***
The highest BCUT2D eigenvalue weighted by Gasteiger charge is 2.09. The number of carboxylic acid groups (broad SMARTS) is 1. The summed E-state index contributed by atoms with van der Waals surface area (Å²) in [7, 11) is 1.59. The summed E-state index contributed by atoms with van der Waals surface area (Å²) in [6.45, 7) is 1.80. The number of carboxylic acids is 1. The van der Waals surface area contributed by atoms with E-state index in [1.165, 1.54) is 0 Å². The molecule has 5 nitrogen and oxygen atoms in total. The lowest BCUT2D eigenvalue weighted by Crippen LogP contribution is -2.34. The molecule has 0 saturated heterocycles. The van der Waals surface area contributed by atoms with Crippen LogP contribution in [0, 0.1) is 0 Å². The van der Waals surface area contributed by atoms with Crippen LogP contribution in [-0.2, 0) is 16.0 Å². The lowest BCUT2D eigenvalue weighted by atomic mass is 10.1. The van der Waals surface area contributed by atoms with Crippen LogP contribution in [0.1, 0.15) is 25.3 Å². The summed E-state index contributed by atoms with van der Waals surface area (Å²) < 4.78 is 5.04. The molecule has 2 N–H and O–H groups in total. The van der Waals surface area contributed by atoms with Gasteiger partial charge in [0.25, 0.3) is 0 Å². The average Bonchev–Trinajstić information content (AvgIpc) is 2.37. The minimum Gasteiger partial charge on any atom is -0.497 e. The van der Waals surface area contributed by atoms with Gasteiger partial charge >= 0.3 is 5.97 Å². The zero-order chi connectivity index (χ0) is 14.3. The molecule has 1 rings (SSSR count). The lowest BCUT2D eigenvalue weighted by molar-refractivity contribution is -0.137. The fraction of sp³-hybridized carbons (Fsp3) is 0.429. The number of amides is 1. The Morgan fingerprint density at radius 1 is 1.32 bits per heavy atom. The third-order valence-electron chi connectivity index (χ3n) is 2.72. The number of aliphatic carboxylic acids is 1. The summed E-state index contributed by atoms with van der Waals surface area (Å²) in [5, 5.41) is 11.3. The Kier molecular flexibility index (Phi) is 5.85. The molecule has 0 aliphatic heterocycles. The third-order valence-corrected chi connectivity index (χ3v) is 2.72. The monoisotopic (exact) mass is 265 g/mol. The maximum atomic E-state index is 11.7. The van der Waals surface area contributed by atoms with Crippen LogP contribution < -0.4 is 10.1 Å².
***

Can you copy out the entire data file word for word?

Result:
The highest BCUT2D eigenvalue weighted by Gasteiger charge is 2.09. The number of carboxylic acid groups (broad SMARTS) is 1. The summed E-state index contributed by atoms with van der Waals surface area (Å²) in [7, 11) is 1.59. The summed E-state index contributed by atoms with van der Waals surface area (Å²) in [6.45, 7) is 1.80. The number of carboxylic acids is 1. The van der Waals surface area contributed by atoms with E-state index in [1.165, 1.54) is 0 Å². The molecule has 5 nitrogen and oxygen atoms in total. The lowest BCUT2D eigenvalue weighted by Crippen LogP contribution is -2.34. The molecule has 0 saturated heterocycles. The van der Waals surface area contributed by atoms with Crippen LogP contribution in [0, 0.1) is 0 Å². The van der Waals surface area contributed by atoms with Crippen LogP contribution in [-0.2, 0) is 16.0 Å². The lowest BCUT2D eigenvalue weighted by atomic mass is 10.1. The van der Waals surface area contributed by atoms with Crippen LogP contribution in [0.1, 0.15) is 25.3 Å². The summed E-state index contributed by atoms with van der Waals surface area (Å²) < 4.78 is 5.04. The molecule has 2 N–H and O–H groups in total. The van der Waals surface area contributed by atoms with Gasteiger partial charge in [0.25, 0.3) is 0 Å². The average Bonchev–Trinajstić information content (AvgIpc) is 2.37. The minimum Gasteiger partial charge on any atom is -0.497 e. The van der Waals surface area contributed by atoms with Gasteiger partial charge >= 0.3 is 5.97 Å². The zero-order chi connectivity index (χ0) is 14.3. The molecule has 1 rings (SSSR count). The lowest BCUT2D eigenvalue weighted by molar-refractivity contribution is -0.137. The fraction of sp³-hybridized carbons (Fsp3) is 0.429. The number of amides is 1. The Morgan fingerprint density at radius 1 is 1.32 bits per heavy atom. The third-order valence-electron chi connectivity index (χ3n) is 2.72. The number of aliphatic carboxylic acids is 1. The summed E-state index contributed by atoms with van der Waals surface area (Å²) in [5, 5.41) is 11.3. The Kier molecular flexibility index (Phi) is 5.85. The molecule has 0 aliphatic heterocycles. The third-order valence-corrected chi connectivity index (χ3v) is 2.72. The monoisotopic (exact) mass is 265 g/mol. The maximum atomic E-state index is 11.7. The van der Waals surface area contributed by atoms with Crippen LogP contribution < -0.4 is 10.1 Å².